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View Poll Results: Which city is better?
Dallas 124 48.82%
Atlanta 130 51.18%
Voters: 254. You may not vote on this poll

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Old 01-12-2010, 02:46 PM
 
Location: Dallas-Fort Worth Metroplex
3,261 posts, read 7,638,611 times
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Quote:
Originally Posted by jluke65780 View Post
Who cares. Neither one has bigger hills than Houston.
HA! HA! HA!..........Very funny!

 
Old 01-12-2010, 02:53 PM
 
2,531 posts, read 5,326,947 times
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Quote:
Originally Posted by jluke65780 View Post
Who cares. Neither one has bigger hills than Houston.

The only big "hills" I've seen in Houston were on the chests of beautiful women walking in the Galleria, LOL.
 
Old 01-12-2010, 02:56 PM
 
Location: Dallas-Fort Worth Metroplex
3,261 posts, read 7,638,611 times
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Quote:
Originally Posted by grindin View Post
The only big "hills" I've seen in Houston were on the chests of beautiful women walking in the Galleria, LOL.
Very Funny!
 
Old 01-12-2010, 02:58 PM
 
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Who has those pictures of the Cedar Hill area by Joe Pool Lake? Those were some pretty verdant pictures of the Dallas area.

That being said, the trees are taller and more abundant in Atlanta. Most of the trees I've seen in Dallas are along the creekbeds or in older established neighborhoods. I remember seeing old pictures of Plano from the 1970's and 80's when the city was beginning to grow and the trees were much shorter back then. A look at the neighborhoods today would have much taller trees.

If I were to move to the DFW area, I'd pick an older, more established area where there are taller trees.

Here is a neighborhood in Cedar Hill. Are those radio/TV towers in the background? I think that is one of the higher elevations in the Metroplex:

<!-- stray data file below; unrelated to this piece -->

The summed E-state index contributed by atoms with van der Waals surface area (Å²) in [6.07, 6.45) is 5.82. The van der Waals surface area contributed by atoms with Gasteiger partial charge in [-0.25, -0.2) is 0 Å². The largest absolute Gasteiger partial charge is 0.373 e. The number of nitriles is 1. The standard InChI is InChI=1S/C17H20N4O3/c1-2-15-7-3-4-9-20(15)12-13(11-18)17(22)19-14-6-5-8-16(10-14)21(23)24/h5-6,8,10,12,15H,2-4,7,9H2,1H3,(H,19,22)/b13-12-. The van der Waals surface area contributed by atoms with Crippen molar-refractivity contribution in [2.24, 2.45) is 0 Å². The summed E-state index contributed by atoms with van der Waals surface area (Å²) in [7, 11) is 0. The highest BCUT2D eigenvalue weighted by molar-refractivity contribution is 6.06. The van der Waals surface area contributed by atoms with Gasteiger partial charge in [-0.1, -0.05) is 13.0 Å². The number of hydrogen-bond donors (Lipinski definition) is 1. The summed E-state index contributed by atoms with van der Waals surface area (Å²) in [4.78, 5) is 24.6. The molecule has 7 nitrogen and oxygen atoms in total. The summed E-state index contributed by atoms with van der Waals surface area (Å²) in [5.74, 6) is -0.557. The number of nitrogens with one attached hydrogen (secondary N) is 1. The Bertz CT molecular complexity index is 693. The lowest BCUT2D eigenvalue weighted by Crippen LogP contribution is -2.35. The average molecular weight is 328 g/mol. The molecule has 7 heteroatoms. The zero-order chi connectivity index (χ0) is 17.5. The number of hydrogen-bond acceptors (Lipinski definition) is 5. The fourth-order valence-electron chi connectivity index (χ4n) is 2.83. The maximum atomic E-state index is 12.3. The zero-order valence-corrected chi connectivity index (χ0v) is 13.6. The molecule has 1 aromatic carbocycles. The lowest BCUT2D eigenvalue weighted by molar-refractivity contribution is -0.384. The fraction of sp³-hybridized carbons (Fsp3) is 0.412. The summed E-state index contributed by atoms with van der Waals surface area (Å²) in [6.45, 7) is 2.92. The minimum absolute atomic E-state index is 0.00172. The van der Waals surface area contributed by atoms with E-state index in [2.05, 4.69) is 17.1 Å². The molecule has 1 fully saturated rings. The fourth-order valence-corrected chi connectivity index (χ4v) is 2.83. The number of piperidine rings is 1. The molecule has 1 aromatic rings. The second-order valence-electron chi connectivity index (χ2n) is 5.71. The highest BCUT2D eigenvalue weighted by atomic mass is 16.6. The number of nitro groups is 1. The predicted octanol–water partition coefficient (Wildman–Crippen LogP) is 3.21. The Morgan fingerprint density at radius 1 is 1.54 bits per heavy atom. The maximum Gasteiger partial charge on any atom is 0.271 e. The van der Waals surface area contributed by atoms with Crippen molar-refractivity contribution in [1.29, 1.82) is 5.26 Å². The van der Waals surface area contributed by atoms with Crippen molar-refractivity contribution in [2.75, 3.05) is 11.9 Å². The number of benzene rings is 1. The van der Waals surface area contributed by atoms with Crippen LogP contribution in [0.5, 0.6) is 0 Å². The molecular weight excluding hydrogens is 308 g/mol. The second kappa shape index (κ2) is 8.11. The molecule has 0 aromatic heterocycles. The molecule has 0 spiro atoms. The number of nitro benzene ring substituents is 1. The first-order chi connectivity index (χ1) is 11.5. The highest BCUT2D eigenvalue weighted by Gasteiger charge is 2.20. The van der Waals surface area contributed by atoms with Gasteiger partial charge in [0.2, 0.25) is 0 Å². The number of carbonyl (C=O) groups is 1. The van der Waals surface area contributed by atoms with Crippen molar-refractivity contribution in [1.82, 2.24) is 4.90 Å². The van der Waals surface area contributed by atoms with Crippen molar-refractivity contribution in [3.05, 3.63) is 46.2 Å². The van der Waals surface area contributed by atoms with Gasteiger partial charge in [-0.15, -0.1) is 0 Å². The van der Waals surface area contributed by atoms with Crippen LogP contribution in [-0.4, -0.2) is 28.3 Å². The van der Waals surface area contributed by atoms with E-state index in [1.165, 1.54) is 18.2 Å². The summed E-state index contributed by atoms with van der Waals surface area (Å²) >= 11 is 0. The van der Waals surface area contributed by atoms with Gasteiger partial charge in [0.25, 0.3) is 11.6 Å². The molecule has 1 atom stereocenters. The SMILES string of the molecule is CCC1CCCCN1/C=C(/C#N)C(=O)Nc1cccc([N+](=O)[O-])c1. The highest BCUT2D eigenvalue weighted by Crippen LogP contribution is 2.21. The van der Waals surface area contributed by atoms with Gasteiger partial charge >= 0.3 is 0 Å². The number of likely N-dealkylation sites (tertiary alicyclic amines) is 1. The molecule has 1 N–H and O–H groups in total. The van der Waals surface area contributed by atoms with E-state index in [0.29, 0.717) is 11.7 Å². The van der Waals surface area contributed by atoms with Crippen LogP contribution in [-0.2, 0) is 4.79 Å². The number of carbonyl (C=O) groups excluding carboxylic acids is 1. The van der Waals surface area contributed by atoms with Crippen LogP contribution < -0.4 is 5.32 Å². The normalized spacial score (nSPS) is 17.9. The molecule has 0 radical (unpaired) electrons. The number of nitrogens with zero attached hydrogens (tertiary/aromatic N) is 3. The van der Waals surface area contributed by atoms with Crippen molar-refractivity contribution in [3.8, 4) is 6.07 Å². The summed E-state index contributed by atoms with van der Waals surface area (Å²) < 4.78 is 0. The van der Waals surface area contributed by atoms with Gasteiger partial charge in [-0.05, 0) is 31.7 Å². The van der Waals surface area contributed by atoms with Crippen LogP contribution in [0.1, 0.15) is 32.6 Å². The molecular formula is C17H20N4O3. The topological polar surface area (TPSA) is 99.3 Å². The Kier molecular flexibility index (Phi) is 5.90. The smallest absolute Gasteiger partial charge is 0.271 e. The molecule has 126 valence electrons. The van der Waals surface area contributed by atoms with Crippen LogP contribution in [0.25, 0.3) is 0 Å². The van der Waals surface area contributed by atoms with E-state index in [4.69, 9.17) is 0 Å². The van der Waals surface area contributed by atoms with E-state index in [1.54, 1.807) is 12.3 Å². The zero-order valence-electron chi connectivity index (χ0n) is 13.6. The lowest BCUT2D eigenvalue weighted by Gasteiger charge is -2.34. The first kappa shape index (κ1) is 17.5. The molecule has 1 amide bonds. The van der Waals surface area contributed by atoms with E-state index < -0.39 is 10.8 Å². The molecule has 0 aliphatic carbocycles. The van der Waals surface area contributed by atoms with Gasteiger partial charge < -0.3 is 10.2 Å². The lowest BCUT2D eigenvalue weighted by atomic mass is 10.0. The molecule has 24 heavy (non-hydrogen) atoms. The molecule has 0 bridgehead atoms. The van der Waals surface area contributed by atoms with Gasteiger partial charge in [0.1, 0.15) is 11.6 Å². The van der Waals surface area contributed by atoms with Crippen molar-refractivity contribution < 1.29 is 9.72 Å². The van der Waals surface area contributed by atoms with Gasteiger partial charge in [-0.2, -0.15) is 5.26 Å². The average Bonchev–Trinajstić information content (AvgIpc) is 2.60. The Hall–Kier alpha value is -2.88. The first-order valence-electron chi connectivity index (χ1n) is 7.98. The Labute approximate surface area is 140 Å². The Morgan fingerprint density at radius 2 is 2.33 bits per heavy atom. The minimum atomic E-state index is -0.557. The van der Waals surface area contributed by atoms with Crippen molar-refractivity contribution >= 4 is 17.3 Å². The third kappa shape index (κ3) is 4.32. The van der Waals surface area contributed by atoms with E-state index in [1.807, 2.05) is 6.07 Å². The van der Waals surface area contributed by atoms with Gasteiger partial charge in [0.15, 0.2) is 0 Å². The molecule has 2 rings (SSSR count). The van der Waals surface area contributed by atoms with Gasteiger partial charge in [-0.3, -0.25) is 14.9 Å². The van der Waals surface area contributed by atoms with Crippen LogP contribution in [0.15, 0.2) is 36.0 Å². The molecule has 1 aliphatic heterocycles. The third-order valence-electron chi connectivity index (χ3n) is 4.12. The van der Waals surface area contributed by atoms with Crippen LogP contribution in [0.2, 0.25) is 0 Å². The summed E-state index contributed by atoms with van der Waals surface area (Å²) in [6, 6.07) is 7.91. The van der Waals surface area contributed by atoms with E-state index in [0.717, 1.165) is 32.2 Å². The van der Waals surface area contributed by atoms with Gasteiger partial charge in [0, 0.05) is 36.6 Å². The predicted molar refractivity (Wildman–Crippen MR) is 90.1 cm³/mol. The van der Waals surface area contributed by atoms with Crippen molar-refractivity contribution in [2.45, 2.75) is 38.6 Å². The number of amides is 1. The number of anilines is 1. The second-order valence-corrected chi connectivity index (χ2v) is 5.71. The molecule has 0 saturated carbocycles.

http://maps.google.com/?ie=UTF8&ll=3...233.81,,0,3.74


Kessler Park, Dallas:

http://maps.google.com/?ie=UTF8&ll=3...,60.08,,0,3.46

McKinney, a suburb about 25-30 miles outside DT Dallas:

http://maps.google.com/?ie=UTF8&ll=3...133.15,,0,2.06

Frisco, or as some of the folks over in the Dallas boards call it, the "Tundra", LOL:

http://maps.google.com/?ie=UTF8&ll=3...28.59,,0,-1.72

Here is an older, more established part of Arlington:

http://maps.google.com/?ie=UTF8&ll=3...,17.03,,0,8.22

This looks like a much newer part of Arlington:

http://maps.google.com/?ie=UTF8&ll=3...=12,80.35,,0,5

Last edited by grindin; 01-12-2010 at 03:10 PM..
 
Old 01-12-2010, 03:01 PM
 
Location: Dallas-Fort Worth Metroplex
3,261 posts, read 7,638,611 times
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Quote:
Originally Posted by grindin View Post
Who has those pictures of the Cedar Hill area by Joe Pool Lake? Those were some pretty verdant pictures of the Dallas area.

That being said, the trees are taller and more abundant in Atlanta. Most of the trees I've seen in Dallas are along the creekbeds. If I were to move to the area, I'd pick an older, more established area where there are taller trees.
Have you ever seen The Great Trinity Forest in Dallas!?!
 
Old 01-12-2010, 03:01 PM
 
4,228 posts, read 4,124,677 times
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Quote:
Originally Posted by jluke65780 View Post
Wait; so the majority of Atlanta's suburban houses are on small lots like Dallas and Houston?? Is that what your saying??